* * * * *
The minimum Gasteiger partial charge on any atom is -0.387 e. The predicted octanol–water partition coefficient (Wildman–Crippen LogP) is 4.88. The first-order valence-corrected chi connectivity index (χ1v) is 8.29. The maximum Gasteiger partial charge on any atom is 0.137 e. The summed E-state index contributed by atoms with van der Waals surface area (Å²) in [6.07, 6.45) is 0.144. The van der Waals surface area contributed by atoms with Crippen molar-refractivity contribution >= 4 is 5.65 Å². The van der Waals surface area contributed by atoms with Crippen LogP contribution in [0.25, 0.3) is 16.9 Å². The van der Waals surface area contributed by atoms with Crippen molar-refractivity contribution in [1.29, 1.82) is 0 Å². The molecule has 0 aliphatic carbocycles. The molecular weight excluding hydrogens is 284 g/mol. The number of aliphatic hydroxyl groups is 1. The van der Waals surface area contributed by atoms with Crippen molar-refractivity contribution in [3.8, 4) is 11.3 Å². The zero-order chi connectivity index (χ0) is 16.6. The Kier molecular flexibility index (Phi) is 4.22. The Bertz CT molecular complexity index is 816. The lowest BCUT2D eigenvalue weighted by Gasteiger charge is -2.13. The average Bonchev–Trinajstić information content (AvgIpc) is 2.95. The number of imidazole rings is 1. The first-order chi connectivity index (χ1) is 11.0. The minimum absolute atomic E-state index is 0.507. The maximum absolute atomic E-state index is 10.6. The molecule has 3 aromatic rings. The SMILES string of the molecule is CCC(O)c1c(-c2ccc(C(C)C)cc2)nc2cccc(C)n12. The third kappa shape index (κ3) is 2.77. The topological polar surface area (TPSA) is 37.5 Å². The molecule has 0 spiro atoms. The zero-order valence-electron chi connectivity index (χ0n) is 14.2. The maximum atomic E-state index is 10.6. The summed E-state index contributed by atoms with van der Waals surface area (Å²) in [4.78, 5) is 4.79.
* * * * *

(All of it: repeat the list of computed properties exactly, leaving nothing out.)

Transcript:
The minimum Gasteiger partial charge on any atom is -0.387 e. The predicted octanol–water partition coefficient (Wildman–Crippen LogP) is 4.88. The first-order valence-corrected chi connectivity index (χ1v) is 8.29. The maximum Gasteiger partial charge on any atom is 0.137 e. The summed E-state index contributed by atoms with van der Waals surface area (Å²) in [6.07, 6.45) is 0.144. The van der Waals surface area contributed by atoms with Crippen molar-refractivity contribution >= 4 is 5.65 Å². The van der Waals surface area contributed by atoms with Crippen LogP contribution in [0.25, 0.3) is 16.9 Å². The van der Waals surface area contributed by atoms with Crippen molar-refractivity contribution in [1.29, 1.82) is 0 Å². The molecule has 0 aliphatic carbocycles. The molecular weight excluding hydrogens is 284 g/mol. The number of aliphatic hydroxyl groups is 1. The van der Waals surface area contributed by atoms with Crippen molar-refractivity contribution in [3.8, 4) is 11.3 Å². The zero-order chi connectivity index (χ0) is 16.6. The Kier molecular flexibility index (Phi) is 4.22. The Bertz CT molecular complexity index is 816. The lowest BCUT2D eigenvalue weighted by Gasteiger charge is -2.13. The average Bonchev–Trinajstić information content (AvgIpc) is 2.95. The number of imidazole rings is 1. The first-order chi connectivity index (χ1) is 11.0. The minimum absolute atomic E-state index is 0.507. The maximum absolute atomic E-state index is 10.6. The molecule has 3 aromatic rings. The SMILES string of the molecule is CCC(O)c1c(-c2ccc(C(C)C)cc2)nc2cccc(C)n12. The third kappa shape index (κ3) is 2.77. The topological polar surface area (TPSA) is 37.5 Å². The molecule has 0 spiro atoms. The zero-order valence-electron chi connectivity index (χ0n) is 14.2. The maximum atomic E-state index is 10.6. The summed E-state index contributed by atoms with van der Waals surface area (Å²) in [4.78, 5) is 4.79.